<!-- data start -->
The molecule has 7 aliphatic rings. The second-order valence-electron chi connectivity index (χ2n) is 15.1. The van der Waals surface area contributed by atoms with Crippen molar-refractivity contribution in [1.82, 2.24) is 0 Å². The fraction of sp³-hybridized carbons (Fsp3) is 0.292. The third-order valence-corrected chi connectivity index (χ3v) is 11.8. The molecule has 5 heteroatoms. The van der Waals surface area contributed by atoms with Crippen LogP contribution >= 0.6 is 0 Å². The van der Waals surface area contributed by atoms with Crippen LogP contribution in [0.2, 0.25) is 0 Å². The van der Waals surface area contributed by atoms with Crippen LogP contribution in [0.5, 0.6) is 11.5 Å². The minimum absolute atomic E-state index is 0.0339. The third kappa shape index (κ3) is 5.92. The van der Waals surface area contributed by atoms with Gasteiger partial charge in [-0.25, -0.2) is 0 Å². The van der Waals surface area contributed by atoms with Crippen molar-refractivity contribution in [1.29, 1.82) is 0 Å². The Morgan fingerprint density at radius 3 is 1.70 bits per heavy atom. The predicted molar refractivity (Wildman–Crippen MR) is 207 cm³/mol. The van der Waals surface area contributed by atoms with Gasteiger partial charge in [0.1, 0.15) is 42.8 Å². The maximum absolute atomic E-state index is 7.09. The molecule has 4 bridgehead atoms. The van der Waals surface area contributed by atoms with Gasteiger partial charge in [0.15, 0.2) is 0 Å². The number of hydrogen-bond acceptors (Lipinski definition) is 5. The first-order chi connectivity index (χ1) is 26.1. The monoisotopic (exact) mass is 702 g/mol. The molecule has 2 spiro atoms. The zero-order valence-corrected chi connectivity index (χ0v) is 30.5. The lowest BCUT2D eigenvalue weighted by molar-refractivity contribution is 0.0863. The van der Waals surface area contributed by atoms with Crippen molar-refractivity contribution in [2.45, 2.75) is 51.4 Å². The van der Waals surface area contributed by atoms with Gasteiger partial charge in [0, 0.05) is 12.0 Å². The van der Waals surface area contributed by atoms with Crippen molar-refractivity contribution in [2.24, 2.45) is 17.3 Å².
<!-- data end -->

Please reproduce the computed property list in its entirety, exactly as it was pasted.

The molecule has 7 aliphatic rings. The second-order valence-electron chi connectivity index (χ2n) is 15.1. The van der Waals surface area contributed by atoms with Crippen molar-refractivity contribution in [1.82, 2.24) is 0 Å². The fraction of sp³-hybridized carbons (Fsp3) is 0.292. The third-order valence-corrected chi connectivity index (χ3v) is 11.8. The molecule has 5 heteroatoms. The van der Waals surface area contributed by atoms with Crippen LogP contribution >= 0.6 is 0 Å². The van der Waals surface area contributed by atoms with Crippen LogP contribution in [0.2, 0.25) is 0 Å². The van der Waals surface area contributed by atoms with Crippen LogP contribution in [0.5, 0.6) is 11.5 Å². The minimum absolute atomic E-state index is 0.0339. The third kappa shape index (κ3) is 5.92. The van der Waals surface area contributed by atoms with Gasteiger partial charge in [-0.25, -0.2) is 0 Å². The van der Waals surface area contributed by atoms with Crippen molar-refractivity contribution in [1.29, 1.82) is 0 Å². The Morgan fingerprint density at radius 3 is 1.70 bits per heavy atom. The predicted molar refractivity (Wildman–Crippen MR) is 207 cm³/mol. The van der Waals surface area contributed by atoms with Gasteiger partial charge in [0.1, 0.15) is 42.8 Å². The maximum absolute atomic E-state index is 7.09. The molecule has 4 bridgehead atoms. The van der Waals surface area contributed by atoms with Gasteiger partial charge in [0.15, 0.2) is 0 Å². The number of hydrogen-bond acceptors (Lipinski definition) is 5. The first-order chi connectivity index (χ1) is 26.1. The monoisotopic (exact) mass is 702 g/mol. The molecule has 2 spiro atoms. The zero-order valence-corrected chi connectivity index (χ0v) is 30.5. The lowest BCUT2D eigenvalue weighted by molar-refractivity contribution is 0.0863. The van der Waals surface area contributed by atoms with Crippen molar-refractivity contribution in [2.45, 2.75) is 51.4 Å². The van der Waals surface area contributed by atoms with Gasteiger partial charge in [0, 0.05) is 12.0 Å². The van der Waals surface area contributed by atoms with Crippen molar-refractivity contribution in [2.24, 2.45) is 17.3 Å².